Food & Drink

Homemade hard apple cider - estimating alcohol content from starting sugar weight

  • Last Updated:
  • May 27th, 2020 8:52 pm
[OP]
Member
Nov 14, 2012
369 posts
238 upvotes

Homemade hard apple cider - estimating alcohol content from starting sugar weight

I make simple and cheap home made hard cider by dissolving about 1tsp/1L baker's yeast in cup of lukewarm apple juice and then mixing it in rest of AJ. It creates a lot of fizz, so leave the cap slightly loose. In 1 day its already boozy, fizzy and still sweet, in two days is less sweet and more boozy, in 3 days is not sweet anymore and maximum boozy. Add sugar if you want more alcohol, but I prefer it on day 2. Tastes little bit like fruity beer or radler, it is very refreshing when cooled. Baker's yeast and brewer's yeast are same species of bacteria Saccharomyces Cerevisiae, but brewer's yeast was cultivated to tolerate higher alcohol content, baker's yeast dies out at about 9-10%, brewer's yeast goes much higher, some varieties even up to 25%

Would like to know alcohol content of my drink and do not have hydrometer, so I am going to use fermentation formula. I am not a chemist, so I may be completely wrong, but here goes:

Fermentation: glucose C6H12O6 → 2x ethanol C2H5OH + 2x carbon dioxide CO2

Molecular weight of glucose is 180.16 g/mol, ethanol 46.07g/mol and carbon dioxide 44.01 g/mol. That means 51% of glucose weight ferments to ethanol, 49% to fizz. To make it simple and easy to remember when shopping for juice, lets say half mass of sugar becomes ethanol. Btw. you can always add more sugar, although I prefer not to.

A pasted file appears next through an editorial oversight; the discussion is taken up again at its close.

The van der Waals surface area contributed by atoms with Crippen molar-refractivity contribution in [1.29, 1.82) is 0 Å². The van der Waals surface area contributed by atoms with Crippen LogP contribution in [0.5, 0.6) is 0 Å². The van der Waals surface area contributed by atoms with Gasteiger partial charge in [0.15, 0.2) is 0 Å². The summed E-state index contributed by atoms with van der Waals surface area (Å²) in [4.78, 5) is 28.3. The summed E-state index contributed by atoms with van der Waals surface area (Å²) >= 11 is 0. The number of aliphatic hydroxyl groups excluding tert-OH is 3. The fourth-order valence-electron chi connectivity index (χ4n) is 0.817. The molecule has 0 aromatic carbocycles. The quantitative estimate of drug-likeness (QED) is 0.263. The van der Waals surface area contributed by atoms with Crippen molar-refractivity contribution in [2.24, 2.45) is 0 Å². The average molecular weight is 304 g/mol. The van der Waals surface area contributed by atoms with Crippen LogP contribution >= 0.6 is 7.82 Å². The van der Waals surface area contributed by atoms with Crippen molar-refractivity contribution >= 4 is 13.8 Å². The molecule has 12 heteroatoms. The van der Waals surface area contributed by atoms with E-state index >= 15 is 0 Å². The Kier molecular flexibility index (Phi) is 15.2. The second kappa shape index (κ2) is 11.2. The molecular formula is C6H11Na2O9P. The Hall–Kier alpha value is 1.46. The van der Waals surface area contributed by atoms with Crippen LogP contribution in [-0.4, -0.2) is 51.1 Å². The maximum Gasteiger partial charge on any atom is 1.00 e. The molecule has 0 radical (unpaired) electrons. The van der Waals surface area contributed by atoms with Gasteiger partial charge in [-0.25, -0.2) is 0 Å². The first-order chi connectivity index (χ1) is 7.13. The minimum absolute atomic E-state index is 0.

Looking at my current apple juice Nutrition Facts, President's Choice 100% AJ lists 31g sugar per 250mL, simplify 1mL => 1g, so 124g sugar per kg of juice => half mass of sugar becomes ethanol, so 62g of ethanol per 1kg of drink, i.e. 6.2% when fully fermented.

Final formula is

Alcohol Content [%] = Sugar Content per Liter [g] / 20
Last edited by ramon2 on May 27th, 2020 9:01 pm, edited 1 time in total.
.
1 reply
Deal Fanatic
Aug 29, 2011
6083 posts
3156 upvotes
Mississauga
Sugar is a disaccharide composed of glucose and fructose so you’ll need to adjust your stoichiometry accordingly.

Also, you’re assuming 100% conversion which in real life won’t happen.

(Ph.D. chemist over here Smiling Face With Open Mouth And Smiling Eyes)

Top